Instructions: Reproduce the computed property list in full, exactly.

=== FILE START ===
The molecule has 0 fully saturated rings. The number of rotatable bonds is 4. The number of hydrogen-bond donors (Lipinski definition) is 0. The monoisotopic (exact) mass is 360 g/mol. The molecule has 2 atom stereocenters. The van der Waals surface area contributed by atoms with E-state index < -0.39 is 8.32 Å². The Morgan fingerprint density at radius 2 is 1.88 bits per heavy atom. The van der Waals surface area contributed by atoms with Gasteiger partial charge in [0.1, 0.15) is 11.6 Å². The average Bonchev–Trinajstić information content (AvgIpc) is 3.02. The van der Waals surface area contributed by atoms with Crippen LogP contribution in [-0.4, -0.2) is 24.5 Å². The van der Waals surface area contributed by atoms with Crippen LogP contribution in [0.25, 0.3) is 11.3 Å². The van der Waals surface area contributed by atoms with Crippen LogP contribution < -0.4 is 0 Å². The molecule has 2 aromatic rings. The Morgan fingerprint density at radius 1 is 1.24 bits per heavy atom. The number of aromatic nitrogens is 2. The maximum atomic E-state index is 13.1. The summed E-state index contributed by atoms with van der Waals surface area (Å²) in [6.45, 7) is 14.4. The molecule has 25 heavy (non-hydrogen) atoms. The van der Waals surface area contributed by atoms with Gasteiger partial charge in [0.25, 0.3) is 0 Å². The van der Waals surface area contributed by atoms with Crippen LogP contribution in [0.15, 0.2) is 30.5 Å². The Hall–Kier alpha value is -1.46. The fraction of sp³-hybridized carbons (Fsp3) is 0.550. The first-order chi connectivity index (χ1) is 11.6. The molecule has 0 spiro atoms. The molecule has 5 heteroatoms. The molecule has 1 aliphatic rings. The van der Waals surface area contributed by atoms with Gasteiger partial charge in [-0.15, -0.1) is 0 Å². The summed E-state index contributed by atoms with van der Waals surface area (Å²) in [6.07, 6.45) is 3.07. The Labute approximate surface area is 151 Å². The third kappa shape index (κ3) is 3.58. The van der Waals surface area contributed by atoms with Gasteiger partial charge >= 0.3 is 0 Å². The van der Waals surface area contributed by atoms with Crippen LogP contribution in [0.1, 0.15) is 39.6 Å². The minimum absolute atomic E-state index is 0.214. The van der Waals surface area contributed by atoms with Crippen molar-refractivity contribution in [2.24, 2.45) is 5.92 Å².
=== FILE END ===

The molecule has 0 fully saturated rings. The number of rotatable bonds is 4. The number of hydrogen-bond donors (Lipinski definition) is 0. The monoisotopic (exact) mass is 360 g/mol. The molecule has 2 atom stereocenters. The van der Waals surface area contributed by atoms with E-state index < -0.39 is 8.32 Å². The Morgan fingerprint density at radius 2 is 1.88 bits per heavy atom. The van der Waals surface area contributed by atoms with Gasteiger partial charge in [0.1, 0.15) is 11.6 Å². The average Bonchev–Trinajstić information content (AvgIpc) is 3.02. The van der Waals surface area contributed by atoms with Crippen LogP contribution in [-0.4, -0.2) is 24.5 Å². The van der Waals surface area contributed by atoms with Crippen LogP contribution in [0.25, 0.3) is 11.3 Å². The van der Waals surface area contributed by atoms with Crippen LogP contribution < -0.4 is 0 Å². The molecule has 2 aromatic rings. The Morgan fingerprint density at radius 1 is 1.24 bits per heavy atom. The number of aromatic nitrogens is 2. The maximum atomic E-state index is 13.1. The summed E-state index contributed by atoms with van der Waals surface area (Å²) in [6.45, 7) is 14.4. The molecule has 25 heavy (non-hydrogen) atoms. The van der Waals surface area contributed by atoms with Gasteiger partial charge in [0.25, 0.3) is 0 Å². The van der Waals surface area contributed by atoms with Crippen LogP contribution in [0.15, 0.2) is 30.5 Å². The Hall–Kier alpha value is -1.46. The fraction of sp³-hybridized carbons (Fsp3) is 0.550. The first-order chi connectivity index (χ1) is 11.6. The molecule has 0 spiro atoms. The molecule has 5 heteroatoms. The molecule has 1 aliphatic rings. The van der Waals surface area contributed by atoms with Gasteiger partial charge in [-0.15, -0.1) is 0 Å². The summed E-state index contributed by atoms with van der Waals surface area (Å²) in [6.07, 6.45) is 3.07. The Labute approximate surface area is 151 Å². The third kappa shape index (κ3) is 3.58. The van der Waals surface area contributed by atoms with Gasteiger partial charge >= 0.3 is 0 Å². The van der Waals surface area contributed by atoms with Crippen LogP contribution in [0.1, 0.15) is 39.6 Å². The minimum absolute atomic E-state index is 0.214. The van der Waals surface area contributed by atoms with Crippen molar-refractivity contribution in [2.24, 2.45) is 5.92 Å².